Jesus said, “When the Comforter is come, whom I will send to you from the Father, even the Spirit of truth, which proceeds from the Father, HE will testify of me” (Jn. 15:26). Paul would later write, “The Spirit ITSELF bears witness with our spirit that we are the children of God” (Rom. 8:16). The Comforter’s “testimony” mentioned by Jesus and the Spirit’s “witness” mentioned by Paul both refer to speaking in tongues. So, a prime purpose of speaking in tongues is to distinguish those who have truly believed and repented from those who have not.
“Let him who speaks in an unknown tongue pray that he may interpret. For if I pray in an unknown tongue, my spirit prays, but my understanding is unfruitful. What is it then? I will pray with the spirit, and I will pray with the understanding also. I will sing with the spirit, and I will sing with the understanding also.” 1Cor. 14:13-15
Those who received the holy Ghost when it was first poured out spoke in tongues languages that were unknown to them, but were well known to the Jews who had traveled from great distances to Jerusalem to observe the Feast of Pentecost. The visiting Jews marveled that the disciples spoke fluently in foreign tongues or languages. They asked, “Are not all these who are speaking Galileans? Then how is it that each of us hears our own native language?”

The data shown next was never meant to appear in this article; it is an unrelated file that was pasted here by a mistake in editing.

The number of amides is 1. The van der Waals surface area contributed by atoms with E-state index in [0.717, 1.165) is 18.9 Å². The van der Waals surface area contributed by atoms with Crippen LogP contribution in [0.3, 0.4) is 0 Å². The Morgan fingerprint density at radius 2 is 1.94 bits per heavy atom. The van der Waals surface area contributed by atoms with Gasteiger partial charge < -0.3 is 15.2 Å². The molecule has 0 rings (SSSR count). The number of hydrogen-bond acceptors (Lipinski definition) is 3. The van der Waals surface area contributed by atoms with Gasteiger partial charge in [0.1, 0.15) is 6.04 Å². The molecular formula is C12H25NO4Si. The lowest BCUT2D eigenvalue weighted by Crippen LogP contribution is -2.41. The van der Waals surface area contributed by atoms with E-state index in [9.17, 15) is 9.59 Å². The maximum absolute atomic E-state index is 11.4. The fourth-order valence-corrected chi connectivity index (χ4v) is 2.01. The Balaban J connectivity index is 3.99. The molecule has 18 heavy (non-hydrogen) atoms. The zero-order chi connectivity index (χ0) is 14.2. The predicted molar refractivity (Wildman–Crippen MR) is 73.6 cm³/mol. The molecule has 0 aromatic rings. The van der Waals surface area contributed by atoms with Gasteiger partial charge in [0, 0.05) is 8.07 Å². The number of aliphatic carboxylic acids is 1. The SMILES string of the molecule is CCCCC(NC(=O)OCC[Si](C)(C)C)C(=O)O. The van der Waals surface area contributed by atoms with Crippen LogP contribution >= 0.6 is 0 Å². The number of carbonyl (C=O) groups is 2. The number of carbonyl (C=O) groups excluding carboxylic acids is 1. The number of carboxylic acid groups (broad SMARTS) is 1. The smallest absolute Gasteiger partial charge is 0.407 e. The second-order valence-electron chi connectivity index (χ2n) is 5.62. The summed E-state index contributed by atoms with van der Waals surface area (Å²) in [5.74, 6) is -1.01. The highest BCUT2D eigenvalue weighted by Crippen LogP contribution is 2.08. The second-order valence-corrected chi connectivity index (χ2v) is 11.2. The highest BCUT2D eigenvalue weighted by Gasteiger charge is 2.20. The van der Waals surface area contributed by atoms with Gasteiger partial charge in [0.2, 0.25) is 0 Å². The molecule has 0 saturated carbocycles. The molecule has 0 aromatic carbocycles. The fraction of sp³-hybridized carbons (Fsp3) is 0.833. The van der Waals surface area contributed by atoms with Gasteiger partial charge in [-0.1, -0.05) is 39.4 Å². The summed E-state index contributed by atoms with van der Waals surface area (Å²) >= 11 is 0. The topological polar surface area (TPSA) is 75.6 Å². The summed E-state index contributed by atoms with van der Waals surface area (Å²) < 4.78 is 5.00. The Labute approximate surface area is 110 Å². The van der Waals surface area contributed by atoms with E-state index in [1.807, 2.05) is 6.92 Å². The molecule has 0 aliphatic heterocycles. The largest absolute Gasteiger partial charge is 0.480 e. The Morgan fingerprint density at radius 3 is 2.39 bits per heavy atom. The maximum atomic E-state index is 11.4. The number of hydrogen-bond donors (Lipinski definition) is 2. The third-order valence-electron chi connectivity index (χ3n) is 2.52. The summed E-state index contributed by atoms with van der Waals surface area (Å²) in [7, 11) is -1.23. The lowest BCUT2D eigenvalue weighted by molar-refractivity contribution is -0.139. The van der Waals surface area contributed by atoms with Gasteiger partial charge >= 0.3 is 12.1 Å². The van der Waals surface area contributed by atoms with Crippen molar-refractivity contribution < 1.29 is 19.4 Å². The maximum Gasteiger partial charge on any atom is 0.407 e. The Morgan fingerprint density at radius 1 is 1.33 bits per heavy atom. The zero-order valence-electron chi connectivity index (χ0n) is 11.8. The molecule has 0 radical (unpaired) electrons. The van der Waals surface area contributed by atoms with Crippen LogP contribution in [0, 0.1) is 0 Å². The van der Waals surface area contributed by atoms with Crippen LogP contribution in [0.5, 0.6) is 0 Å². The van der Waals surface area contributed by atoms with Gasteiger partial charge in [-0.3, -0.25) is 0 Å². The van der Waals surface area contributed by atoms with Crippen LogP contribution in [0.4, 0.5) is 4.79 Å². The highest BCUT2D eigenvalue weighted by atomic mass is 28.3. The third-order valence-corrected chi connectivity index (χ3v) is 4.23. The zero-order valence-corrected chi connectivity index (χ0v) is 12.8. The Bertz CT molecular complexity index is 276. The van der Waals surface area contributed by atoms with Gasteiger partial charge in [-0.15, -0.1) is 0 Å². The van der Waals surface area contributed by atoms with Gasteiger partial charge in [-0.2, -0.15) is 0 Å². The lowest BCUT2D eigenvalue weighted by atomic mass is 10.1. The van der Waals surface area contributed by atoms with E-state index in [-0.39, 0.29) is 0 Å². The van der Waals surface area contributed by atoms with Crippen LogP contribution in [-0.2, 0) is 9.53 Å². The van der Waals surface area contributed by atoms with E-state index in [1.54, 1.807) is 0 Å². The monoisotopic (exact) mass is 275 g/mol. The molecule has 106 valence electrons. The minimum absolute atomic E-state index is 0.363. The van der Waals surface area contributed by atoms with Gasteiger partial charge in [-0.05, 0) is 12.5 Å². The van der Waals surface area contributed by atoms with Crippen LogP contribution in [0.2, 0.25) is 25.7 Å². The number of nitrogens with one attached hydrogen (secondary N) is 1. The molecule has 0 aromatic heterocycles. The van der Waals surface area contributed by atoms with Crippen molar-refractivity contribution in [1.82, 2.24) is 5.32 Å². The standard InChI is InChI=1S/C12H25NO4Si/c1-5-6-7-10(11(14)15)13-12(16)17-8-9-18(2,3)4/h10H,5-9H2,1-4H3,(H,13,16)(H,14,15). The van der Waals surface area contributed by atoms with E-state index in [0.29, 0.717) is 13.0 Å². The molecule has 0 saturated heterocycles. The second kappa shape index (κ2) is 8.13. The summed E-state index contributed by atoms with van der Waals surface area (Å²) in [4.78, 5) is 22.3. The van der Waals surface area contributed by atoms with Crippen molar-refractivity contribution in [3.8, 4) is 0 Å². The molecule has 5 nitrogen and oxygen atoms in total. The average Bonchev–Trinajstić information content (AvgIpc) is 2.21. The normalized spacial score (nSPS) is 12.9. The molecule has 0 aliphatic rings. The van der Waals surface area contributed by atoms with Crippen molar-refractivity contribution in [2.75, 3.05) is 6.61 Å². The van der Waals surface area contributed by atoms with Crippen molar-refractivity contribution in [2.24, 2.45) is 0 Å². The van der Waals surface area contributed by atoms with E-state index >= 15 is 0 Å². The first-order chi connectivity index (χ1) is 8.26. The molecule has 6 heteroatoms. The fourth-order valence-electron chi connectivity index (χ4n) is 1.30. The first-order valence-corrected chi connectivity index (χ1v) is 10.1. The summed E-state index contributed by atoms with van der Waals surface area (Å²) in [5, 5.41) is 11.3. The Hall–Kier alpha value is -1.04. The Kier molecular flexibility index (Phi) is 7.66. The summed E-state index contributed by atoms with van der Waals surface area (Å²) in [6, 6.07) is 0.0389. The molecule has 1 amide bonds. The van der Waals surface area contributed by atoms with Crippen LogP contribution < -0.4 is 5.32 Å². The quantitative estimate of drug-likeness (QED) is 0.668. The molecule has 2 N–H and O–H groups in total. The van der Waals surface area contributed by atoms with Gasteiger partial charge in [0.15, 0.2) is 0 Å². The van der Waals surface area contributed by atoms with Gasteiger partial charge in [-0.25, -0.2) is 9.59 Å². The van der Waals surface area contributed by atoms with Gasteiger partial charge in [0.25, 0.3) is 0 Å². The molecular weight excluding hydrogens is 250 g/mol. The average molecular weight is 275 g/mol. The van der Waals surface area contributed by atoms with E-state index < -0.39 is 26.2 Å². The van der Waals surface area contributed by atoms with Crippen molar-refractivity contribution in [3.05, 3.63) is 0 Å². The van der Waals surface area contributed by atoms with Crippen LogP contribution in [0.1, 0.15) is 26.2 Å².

Long before Jesus suffered and died to make the holy Ghost available to men, God had chosen tongues as the sign of this New Covenant; and He announced His choice through the prophets. Through Zephaniah (3:9) God promised, “For then will I turn to the people a pure language, that they may all call upon the name of the Lord, to serve Him with one consent.” Through Isaiah (28:11-12), He said, “For with stammering lips and another tongue will He speak to this people, to whom He said, ‘This is the Rest wherewith you may cause the weary to rest’, and ‘This is the Refreshing’, yet they would not hear.” When a sinner hears someone speaking in tongues, the call of the Spirit is to his heart, not to his head; it is to his feelings, not to his understanding.